There is a further complication, another reason why understanding and reforming memory is so urgent: a time of change is also a time to remember; we need to document the now. The twentieth century brought us another great invention, the motion picture. Well,
80 percent of all silent films made in the United States are gone without a trace. Fifty percent of films made in the nitrate era (that is, before 1950) have also perished. Among those extant, a significant portion is not well preserved. Given that the materials that have vanished were not well documented at the time of their creation, the full extent of this loss will never be known.(3)
The early documents of the Internet, the first hypertext narratives, the works of digital art and of amateur scholarship, are also in danger of being lost. Committed to digital memory in what must have seemed at the time a safe place, they are threatened by material decay of the storage media, software obsolescence, loss of the dynamic links that made them meaningful, and a host of other problems. The important work that needs to be done to rescue them from oblivion requires not only very able technologists, but also a willingness to question notions of information and wisdom, so that those documents can re-enter the public domain and be kept alive by intelligent connections – the same connections that are formed in the pre-literate minds of children who are learning to remember. The Thing That Plato Said, then, serves as a cautionary tale and a reminder, that we should look back, and all around us, and question just who it is who is empowered to produce knowledge and to decide what needs to be preserved, and in what way.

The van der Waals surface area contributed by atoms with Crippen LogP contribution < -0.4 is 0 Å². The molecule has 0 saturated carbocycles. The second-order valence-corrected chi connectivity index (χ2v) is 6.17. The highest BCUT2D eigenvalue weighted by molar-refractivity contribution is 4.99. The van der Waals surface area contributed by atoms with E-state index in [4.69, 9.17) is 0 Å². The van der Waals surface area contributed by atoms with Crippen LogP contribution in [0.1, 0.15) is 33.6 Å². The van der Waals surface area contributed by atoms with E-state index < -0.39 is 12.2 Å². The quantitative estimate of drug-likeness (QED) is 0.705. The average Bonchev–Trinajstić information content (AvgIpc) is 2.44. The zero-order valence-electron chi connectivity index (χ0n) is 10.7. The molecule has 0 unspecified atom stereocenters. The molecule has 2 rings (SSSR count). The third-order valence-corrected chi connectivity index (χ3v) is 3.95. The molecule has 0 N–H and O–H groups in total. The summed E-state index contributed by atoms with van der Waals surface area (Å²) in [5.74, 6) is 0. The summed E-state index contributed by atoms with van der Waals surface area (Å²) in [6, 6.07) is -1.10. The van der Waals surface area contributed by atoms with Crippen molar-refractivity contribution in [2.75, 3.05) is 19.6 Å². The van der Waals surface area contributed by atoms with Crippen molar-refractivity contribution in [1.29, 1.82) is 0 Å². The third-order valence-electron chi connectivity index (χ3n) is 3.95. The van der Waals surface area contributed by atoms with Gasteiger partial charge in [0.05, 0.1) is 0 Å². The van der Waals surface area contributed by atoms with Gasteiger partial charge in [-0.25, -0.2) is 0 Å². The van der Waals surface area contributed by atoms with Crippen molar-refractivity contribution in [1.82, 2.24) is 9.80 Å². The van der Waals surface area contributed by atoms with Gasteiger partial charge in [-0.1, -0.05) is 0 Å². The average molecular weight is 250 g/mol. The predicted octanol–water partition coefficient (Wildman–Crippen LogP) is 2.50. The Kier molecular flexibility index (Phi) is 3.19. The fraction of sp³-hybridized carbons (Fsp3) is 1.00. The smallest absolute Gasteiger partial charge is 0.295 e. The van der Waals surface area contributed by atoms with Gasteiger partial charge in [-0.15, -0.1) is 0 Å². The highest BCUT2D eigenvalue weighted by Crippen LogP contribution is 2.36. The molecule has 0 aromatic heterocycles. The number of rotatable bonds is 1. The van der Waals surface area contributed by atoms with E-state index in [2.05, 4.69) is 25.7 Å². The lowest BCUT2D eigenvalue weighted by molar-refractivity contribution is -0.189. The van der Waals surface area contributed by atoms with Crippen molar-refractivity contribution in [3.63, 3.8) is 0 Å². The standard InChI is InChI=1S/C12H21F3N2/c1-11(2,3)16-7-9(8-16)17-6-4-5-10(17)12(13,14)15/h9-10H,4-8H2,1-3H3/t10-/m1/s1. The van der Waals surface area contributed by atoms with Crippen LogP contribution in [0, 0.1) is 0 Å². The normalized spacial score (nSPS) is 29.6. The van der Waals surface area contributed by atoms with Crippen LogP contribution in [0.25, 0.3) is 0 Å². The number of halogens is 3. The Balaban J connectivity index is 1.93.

(1) I go over these responses to Plato in some detail in the introduction of my dissertation.
(2) Walter J.
Ong, Orality and Literacy – The Technologizing of the Word, (London and New York: Methuen, 1982), p. 79.
(3) Stephen G. Nichols and Abby Smith (eds.),
The Evidence in Hand: Report of the Task Force on the Artifact in Library Collections (Washington: Council on Library and Information Resources, 2001), p. 5.
Other referencesDerrida, Jacques. ‘Plato’s Pharmacy.’ Translated by Barbara Johnson. In Dissemination. London: Athlone, 1981, pp. 61-172.
Churchill, John. 'What Socrates Said to Phaedrus: Reflections on Technology and Education.' Midwest Quarterly 44:2 (2003). 11p.
Havelock, Eric. Preface to Plato. Oxford: Basil Blackwell, 1963.
Plato. Phaedrus. Translated by C.J. Rowe. Warminster: Aris & Phillips, 1984.
Postman, Neil. Technopoly: The Surrender of Culture to Technology. New York: Alfred A. Knopf, 1992.